How’d we get here?

Since 1966, the EEOC has required companies with 100 or more employees, and Federal contractors with 50 or more employees to submit EEO-1 reports. The report displays the representation of men and women in five racial/ethnic groups across ten job categories. The categories represent different levels of employment opportunity, such as craft workers, laborers, technicians, managers, and professionals. 

In 2016, the EEOC proposed gathering compensation data about these employees and sought approval from the Office of Management and Budget (OMB). The OMB approved their proposal and the EEOC announced that filers would be required to submit detailed information surrounding their employees’ compensation and hours worked in March of 2018. Thus, Component 2 requirement was born.

In early February of 2017, several employer groups (including SHRM) petitioned the OMB to repeal their prior approval, claiming Component 2 would be overly burdensome and the benefits did not outweigh the costs. 

In August of 2017, the OMB repealed its prior approval and revoked the Component 2 requirement. Later that year, employee advocacy groups, the National Women’s Law Center and the Labor Council for Latin American Advancement, filed a lawsuit against the OMB and the EEOC seeking to overturn the ruling. The groups believed that the information would help evaluate pay disparities and better serve their clients. 

In March of this year, the US District Court for the District of Columbia sided with the plaintiffs and lifted the OMBs stay of Component 2. The EEOC was ordered to collect compensation data for the calendar year 2018 by September 30. They were also required to gather an additional year of data, but were given the option to retrospectively collect 2017’s data, collect 2017 data in the current cycle, or gather information from 2019 in the next period.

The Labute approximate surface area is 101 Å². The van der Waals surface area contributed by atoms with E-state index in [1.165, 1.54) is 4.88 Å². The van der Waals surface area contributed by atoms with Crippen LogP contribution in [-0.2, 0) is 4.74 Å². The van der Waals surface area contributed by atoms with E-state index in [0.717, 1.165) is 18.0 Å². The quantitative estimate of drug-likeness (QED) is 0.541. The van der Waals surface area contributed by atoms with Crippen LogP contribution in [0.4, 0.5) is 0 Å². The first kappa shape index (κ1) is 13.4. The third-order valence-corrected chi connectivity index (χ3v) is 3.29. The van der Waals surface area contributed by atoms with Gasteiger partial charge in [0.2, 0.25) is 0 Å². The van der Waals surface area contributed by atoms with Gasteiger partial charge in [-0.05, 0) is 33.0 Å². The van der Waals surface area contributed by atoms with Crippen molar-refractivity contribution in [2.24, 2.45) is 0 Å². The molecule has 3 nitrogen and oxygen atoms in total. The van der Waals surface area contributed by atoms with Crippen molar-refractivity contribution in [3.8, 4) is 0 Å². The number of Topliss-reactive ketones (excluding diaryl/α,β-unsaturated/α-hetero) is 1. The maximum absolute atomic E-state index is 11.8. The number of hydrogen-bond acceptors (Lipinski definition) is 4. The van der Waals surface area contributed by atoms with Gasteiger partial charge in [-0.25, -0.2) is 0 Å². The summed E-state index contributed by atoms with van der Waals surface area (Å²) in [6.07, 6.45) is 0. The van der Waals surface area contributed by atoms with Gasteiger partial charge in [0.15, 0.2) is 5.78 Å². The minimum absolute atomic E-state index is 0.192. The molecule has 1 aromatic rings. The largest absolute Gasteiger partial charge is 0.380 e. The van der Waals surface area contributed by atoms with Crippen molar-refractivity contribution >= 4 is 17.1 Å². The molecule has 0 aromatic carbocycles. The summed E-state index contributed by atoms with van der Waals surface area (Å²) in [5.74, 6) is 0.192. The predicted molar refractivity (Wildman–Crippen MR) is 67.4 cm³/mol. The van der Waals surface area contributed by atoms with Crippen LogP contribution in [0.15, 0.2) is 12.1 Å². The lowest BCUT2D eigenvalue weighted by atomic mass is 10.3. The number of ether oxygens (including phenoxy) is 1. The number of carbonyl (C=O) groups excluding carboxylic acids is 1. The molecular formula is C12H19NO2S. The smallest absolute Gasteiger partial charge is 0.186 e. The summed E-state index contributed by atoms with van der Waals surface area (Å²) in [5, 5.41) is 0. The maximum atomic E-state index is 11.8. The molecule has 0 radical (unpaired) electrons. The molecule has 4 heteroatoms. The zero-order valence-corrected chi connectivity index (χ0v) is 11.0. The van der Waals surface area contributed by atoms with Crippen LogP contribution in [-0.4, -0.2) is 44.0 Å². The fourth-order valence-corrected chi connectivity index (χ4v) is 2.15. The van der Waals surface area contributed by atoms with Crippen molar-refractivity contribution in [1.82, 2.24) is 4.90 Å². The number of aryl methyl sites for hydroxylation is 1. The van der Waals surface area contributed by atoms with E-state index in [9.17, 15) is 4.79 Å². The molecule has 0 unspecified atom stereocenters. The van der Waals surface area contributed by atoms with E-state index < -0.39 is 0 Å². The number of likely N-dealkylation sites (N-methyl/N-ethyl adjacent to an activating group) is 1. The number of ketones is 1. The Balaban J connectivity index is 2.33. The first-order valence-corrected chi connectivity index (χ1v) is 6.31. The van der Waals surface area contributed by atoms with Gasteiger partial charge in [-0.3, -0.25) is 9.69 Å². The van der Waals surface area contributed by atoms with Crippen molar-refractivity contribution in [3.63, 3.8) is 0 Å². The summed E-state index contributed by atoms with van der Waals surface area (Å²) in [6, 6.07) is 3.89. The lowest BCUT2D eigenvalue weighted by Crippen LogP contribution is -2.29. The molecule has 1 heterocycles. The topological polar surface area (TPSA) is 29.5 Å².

The EEOC recently announced it has decided to collect two years of data in the current cycle; 2017 and 2018. And as we’ve already established, this data is due to be filed by September 30 of 2019. 

Which employers are required to file the EEO-1 report?

Businesses with at least 100 employees and Federal contractors with at least 50 employees and a contract of $50,000 or more with the Federal government must file the EEO-1 form. 

Private employers (excluding Federal contractors) with less than 100 employees and Federal contractors with less than 50 employees are not required to submit the annual EEO-1 report.

What now?

The situation remains fluid so employers must keep a close watch for new developments. Still, businesses who meet the criteria for filing the EEO-1 report must prepare their data in time to hit the September 30 deadline. The process of preparing Component 2 data is trickier than it may seem at first glance. Don’t underestimate the time it will take to prepare your submission.

Stay tuned: In our next EEO-1 blog, you will learn how SentricHR can help you with EEO-1 Component 2 compliance.